We are working on a list of these currently.

Can I run Matlab on Azure?
Matlab can be used to “compile” a Matlab application and it is possible to upload this compiled code and libraries to Windows Azure. We have not yet installed a complete Matlab instance on Windows Azure, but it is a project currently under study.

Can I run arbitrary applications as Azure workers?
In general, any Windows binary that does not require modifications to the Windows operating system or registry can be loaded and run as part of a Windows Azure role. This includes compiled C, C++, or Fortran programs as well as Java, Python, PHP, and Ruby applications.

How can I use custom libraries with my Azure applications?
When you use the IDE to build the application, you simply include the libraries with the application. The IDE will roll these up into the binary that is uploaded to Windows Azure when you deploy your application.

Can I manage collections of tasks (workflows) that involve local data and activities as well as Azure resident data and tasks?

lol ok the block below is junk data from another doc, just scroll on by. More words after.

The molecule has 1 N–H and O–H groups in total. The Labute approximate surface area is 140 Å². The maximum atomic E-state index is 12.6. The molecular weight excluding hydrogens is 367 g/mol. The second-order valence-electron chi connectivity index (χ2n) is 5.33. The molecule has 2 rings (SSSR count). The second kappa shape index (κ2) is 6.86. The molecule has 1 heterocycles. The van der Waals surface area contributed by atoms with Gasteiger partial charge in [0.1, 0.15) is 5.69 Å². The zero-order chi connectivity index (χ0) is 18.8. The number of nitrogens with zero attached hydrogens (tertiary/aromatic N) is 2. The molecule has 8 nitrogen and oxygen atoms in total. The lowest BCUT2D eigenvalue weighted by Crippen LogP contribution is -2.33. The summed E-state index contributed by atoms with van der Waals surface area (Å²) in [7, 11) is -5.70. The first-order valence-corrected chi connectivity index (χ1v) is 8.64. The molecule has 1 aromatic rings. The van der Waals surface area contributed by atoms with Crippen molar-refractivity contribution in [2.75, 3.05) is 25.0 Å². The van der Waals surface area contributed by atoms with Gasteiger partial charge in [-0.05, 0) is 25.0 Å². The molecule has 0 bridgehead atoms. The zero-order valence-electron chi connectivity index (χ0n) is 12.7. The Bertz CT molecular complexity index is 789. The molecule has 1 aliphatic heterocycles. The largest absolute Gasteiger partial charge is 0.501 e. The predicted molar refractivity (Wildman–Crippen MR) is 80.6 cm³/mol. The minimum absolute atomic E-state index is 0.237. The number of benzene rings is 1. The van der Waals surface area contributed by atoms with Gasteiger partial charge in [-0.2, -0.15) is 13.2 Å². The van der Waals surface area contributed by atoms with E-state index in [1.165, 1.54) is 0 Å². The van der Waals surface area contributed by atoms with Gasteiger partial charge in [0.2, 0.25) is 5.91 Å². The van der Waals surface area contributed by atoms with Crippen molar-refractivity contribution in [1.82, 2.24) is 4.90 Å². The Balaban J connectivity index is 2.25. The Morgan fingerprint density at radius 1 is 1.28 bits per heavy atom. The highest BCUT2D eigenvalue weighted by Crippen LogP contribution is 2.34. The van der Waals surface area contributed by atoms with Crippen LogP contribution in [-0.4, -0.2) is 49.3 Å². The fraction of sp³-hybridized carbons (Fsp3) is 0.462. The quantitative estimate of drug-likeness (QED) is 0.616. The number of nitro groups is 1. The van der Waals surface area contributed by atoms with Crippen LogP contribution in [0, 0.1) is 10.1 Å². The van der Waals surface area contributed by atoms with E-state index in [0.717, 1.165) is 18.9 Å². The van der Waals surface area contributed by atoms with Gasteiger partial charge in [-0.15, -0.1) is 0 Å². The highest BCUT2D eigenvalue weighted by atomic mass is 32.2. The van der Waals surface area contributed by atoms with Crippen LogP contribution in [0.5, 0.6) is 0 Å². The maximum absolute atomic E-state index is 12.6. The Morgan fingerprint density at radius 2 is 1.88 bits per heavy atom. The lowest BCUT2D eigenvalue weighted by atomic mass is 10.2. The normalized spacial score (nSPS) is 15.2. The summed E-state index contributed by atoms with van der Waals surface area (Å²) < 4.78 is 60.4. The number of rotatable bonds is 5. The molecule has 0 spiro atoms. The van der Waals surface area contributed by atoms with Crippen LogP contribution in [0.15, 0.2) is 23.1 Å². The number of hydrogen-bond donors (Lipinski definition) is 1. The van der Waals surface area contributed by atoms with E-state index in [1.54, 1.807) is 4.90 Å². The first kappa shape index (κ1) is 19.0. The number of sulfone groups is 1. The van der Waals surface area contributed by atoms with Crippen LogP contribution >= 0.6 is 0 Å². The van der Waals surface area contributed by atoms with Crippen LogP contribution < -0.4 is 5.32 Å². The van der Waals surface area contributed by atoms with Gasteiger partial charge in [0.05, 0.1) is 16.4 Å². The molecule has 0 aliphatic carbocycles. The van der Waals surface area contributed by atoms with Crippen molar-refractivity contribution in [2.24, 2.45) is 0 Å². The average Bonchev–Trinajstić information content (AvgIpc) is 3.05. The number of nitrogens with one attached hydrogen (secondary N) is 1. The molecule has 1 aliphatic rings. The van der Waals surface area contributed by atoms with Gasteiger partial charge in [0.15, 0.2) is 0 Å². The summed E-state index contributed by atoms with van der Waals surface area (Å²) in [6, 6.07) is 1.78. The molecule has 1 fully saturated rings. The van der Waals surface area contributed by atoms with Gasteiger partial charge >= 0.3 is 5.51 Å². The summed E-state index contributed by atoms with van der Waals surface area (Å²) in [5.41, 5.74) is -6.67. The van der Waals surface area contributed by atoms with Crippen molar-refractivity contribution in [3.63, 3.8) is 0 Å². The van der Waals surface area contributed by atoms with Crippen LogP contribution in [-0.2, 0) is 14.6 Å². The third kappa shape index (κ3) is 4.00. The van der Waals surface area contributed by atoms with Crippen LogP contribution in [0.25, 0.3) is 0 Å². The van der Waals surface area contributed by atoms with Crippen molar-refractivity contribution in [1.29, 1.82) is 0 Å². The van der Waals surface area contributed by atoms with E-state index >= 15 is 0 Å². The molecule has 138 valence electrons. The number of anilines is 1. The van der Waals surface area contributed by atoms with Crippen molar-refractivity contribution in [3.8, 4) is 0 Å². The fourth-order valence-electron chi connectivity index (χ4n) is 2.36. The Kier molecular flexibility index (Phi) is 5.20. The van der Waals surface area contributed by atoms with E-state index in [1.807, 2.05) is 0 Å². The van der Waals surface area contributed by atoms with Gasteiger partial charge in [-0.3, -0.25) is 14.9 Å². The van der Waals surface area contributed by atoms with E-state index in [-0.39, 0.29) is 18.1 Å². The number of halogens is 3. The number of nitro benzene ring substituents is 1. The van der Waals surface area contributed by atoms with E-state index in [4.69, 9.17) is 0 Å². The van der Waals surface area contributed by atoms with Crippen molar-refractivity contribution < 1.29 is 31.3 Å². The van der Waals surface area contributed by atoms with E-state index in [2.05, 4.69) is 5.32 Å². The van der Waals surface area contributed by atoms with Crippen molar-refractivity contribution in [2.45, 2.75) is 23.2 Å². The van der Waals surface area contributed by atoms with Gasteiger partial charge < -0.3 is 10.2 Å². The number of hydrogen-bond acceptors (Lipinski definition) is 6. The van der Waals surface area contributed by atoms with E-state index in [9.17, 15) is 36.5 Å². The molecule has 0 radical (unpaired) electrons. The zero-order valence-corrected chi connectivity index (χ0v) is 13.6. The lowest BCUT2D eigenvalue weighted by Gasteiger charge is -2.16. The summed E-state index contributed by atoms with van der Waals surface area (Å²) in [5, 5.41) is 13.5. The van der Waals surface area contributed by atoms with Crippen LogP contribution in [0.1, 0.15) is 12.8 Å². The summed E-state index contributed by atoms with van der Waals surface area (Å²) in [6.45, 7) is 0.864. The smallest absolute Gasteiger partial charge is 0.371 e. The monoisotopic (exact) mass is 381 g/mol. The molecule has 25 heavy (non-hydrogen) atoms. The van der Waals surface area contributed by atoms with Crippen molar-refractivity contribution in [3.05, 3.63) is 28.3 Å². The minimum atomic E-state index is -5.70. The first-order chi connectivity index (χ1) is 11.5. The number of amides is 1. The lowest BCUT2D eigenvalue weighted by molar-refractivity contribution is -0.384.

Yes. We have a sample Windows Azure service that can manage many concurrent tasks that run on Windows Azure as well as local compute resources. The tasks are arbitrary Windows executables that are wrapped as Windows Azure worker roles. The data that is used or produced can be in the Windows Azure replicated persistent storage or the local disk on each machine. This local storage is not persistent across deployments of your application; however, it is possible to mount a virtual disk that is part of the persistent storage.

Are there hooks in Azure to enable systems-level research on scheduling and resource allocation?